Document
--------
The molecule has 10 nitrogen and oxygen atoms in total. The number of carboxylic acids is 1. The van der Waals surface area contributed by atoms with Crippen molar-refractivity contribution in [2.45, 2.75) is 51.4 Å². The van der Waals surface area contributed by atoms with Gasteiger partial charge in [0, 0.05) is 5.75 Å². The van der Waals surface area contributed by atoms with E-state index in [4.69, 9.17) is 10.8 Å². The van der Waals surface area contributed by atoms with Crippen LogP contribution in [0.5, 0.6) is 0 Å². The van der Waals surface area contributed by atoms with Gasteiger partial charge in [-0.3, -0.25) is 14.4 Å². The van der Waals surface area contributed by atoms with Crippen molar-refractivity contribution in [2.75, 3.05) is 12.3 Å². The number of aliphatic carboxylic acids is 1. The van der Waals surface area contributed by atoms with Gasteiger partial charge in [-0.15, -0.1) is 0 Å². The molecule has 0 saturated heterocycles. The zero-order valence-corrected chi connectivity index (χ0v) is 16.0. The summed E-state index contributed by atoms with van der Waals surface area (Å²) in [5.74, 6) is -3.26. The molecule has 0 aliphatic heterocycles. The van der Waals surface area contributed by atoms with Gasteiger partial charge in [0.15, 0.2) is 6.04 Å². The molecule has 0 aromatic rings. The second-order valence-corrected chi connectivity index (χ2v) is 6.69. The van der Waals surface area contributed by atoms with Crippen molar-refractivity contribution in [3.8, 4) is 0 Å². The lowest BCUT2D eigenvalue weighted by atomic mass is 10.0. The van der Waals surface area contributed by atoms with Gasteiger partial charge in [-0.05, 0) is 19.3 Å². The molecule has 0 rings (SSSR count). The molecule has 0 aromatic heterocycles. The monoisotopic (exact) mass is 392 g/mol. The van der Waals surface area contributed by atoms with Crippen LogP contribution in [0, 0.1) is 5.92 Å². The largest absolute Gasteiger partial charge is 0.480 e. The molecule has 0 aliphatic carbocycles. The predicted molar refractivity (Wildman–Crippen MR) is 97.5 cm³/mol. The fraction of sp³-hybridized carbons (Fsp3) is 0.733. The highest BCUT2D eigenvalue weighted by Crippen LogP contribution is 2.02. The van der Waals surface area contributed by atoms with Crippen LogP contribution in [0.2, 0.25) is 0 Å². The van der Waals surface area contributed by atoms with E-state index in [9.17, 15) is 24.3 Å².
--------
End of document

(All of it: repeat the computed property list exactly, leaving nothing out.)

The molecule has 10 nitrogen and oxygen atoms in total. The number of carboxylic acids is 1. The van der Waals surface area contributed by atoms with Crippen molar-refractivity contribution in [2.45, 2.75) is 51.4 Å². The van der Waals surface area contributed by atoms with Gasteiger partial charge in [0, 0.05) is 5.75 Å². The van der Waals surface area contributed by atoms with E-state index in [4.69, 9.17) is 10.8 Å². The van der Waals surface area contributed by atoms with Crippen LogP contribution in [0.5, 0.6) is 0 Å². The van der Waals surface area contributed by atoms with Gasteiger partial charge in [-0.3, -0.25) is 14.4 Å². The van der Waals surface area contributed by atoms with Crippen molar-refractivity contribution in [2.75, 3.05) is 12.3 Å². The number of aliphatic carboxylic acids is 1. The van der Waals surface area contributed by atoms with Gasteiger partial charge in [-0.15, -0.1) is 0 Å². The molecule has 0 saturated heterocycles. The zero-order valence-corrected chi connectivity index (χ0v) is 16.0. The summed E-state index contributed by atoms with van der Waals surface area (Å²) in [5.74, 6) is -3.26. The molecule has 0 aliphatic heterocycles. The van der Waals surface area contributed by atoms with Gasteiger partial charge in [0.15, 0.2) is 6.04 Å². The molecule has 0 aromatic rings. The second-order valence-corrected chi connectivity index (χ2v) is 6.69. The van der Waals surface area contributed by atoms with Crippen molar-refractivity contribution in [3.8, 4) is 0 Å². The lowest BCUT2D eigenvalue weighted by atomic mass is 10.0. The van der Waals surface area contributed by atoms with Gasteiger partial charge in [-0.05, 0) is 19.3 Å². The molecule has 0 rings (SSSR count). The molecule has 0 aromatic heterocycles. The monoisotopic (exact) mass is 392 g/mol. The van der Waals surface area contributed by atoms with Crippen LogP contribution in [0, 0.1) is 5.92 Å². The largest absolute Gasteiger partial charge is 0.480 e. The molecule has 0 aliphatic carbocycles. The predicted molar refractivity (Wildman–Crippen MR) is 97.5 cm³/mol. The fraction of sp³-hybridized carbons (Fsp3) is 0.733. The highest BCUT2D eigenvalue weighted by Crippen LogP contribution is 2.02. The van der Waals surface area contributed by atoms with Crippen LogP contribution in [0.2, 0.25) is 0 Å². The van der Waals surface area contributed by atoms with E-state index in [9.17, 15) is 24.3 Å².